On September 19, 2007, about 1615 eastern daylight time, a Beech V35B (Bonanza), N9271Q, piloted by a private pilot, was substantially damaged during a forced landing following a loss of engine power shortly after takeoff from runway 27 (3,500 feet by 75 feet, asphalt) at the Portage County Airport, Ravenna, Ohio. Visual meteorological conditions prevailed at the time of the accident. The instructional flight was operating under the provisions of 14 Code of Federal Regulations Part 91 without a flight plan. The pilot and his flight instructor were not injured. The local area flight was originating at the time of the accident. Use your browsers 'back' function to return to synopsisReturn to Query Page
The accident occurred during the first flight after all six engine cylinders had been replaced. Three days prior to the accident, the pilot performed an engine run-up to verify proper engine operation and to establish if any fluid leaks were present. No anomalies were encountered during the engine run-up and no fluid leaks were noted after engine shutdown.
On the day of the accident, the airplane had 65 gallons of fuel distributed evenly between the two fuel tanks and no fuel contamination was noted during a preflight inspection. The pilot reported that during taxi he completed all checklist items, including verifying proper oil pressure and magneto operation. The fuel selector was selected on the left fuel tank and the auxiliary fuel pump was in the "off" position. He applied full engine power for takeoff and observed proper oil pressure prior to liftoff. The airplane became airborne between 75 and 80 knots and the landing gear was retracted after crossing the departure threshold. Engine rpm and manifold pressure was then reduced to 2,500 rpm and 25 inches-of-mercury, respectively. The engine lost power 500 - 600 feet above ground level during initial climb. An immediate forced landing was made to a cornfield southwest of the airport. During the forced landing, the stall warning horn reportedly sounded shortly prior to impacting a tree. The airplane then impacted the cornfield nose down and came to an abrupt stop.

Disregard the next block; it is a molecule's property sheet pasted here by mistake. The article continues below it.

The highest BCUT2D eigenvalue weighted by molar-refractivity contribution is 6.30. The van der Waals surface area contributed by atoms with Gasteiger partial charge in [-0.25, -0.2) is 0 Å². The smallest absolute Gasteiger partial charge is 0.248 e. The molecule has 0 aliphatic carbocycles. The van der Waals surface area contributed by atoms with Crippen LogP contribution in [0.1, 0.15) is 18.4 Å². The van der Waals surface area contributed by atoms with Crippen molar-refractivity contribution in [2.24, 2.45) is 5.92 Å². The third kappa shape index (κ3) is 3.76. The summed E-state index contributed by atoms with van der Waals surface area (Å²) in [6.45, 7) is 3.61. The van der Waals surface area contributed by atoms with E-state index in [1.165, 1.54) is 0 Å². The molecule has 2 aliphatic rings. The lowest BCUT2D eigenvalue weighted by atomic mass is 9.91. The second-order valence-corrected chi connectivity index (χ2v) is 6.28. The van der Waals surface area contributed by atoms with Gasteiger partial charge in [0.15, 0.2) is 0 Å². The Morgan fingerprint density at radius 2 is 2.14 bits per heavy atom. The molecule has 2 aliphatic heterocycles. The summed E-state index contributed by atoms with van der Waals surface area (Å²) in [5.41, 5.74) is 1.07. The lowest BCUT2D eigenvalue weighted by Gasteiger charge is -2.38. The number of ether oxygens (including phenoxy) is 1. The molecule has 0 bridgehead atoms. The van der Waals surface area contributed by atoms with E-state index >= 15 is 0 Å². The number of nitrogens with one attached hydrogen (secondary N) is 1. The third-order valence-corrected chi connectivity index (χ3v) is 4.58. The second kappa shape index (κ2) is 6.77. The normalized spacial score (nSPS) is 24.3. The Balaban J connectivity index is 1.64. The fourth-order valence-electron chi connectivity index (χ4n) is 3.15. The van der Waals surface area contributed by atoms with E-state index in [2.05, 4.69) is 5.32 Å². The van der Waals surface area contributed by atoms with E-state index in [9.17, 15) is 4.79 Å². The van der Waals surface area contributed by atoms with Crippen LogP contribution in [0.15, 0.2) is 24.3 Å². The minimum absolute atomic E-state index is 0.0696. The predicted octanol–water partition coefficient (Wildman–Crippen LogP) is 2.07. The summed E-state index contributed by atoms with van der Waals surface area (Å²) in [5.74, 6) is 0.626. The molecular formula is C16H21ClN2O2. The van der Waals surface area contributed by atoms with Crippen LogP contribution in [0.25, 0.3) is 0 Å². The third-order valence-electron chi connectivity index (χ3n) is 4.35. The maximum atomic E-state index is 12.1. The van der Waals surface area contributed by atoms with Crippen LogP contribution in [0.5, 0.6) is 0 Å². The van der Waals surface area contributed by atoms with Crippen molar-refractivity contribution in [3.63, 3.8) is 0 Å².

The engine, a Teledyne Continental Motors IO-520-BA12B, serial number 280870-R, was sent to the manufacturer for an operational test run under the supervision of the NTSB investigator-in-charge. The engine was installed in a test cell and outfitted with a test club propeller. The engine started on the first attempt and idled without excessive fluctuations in engine rpm. The engine speed was increased incrementally to 2,700 rpm over a period of 30 minutes. The engine ran at each incremental power setting for a period of 5 minutes without anomaly. The engine throttle was cycled several times between idle and maximum power settings in quick succession. The engine did not experience any hesitation, stumbling, or interruption in engine operation during the engine test run. The engine demonstrated the ability to produce rated horsepower.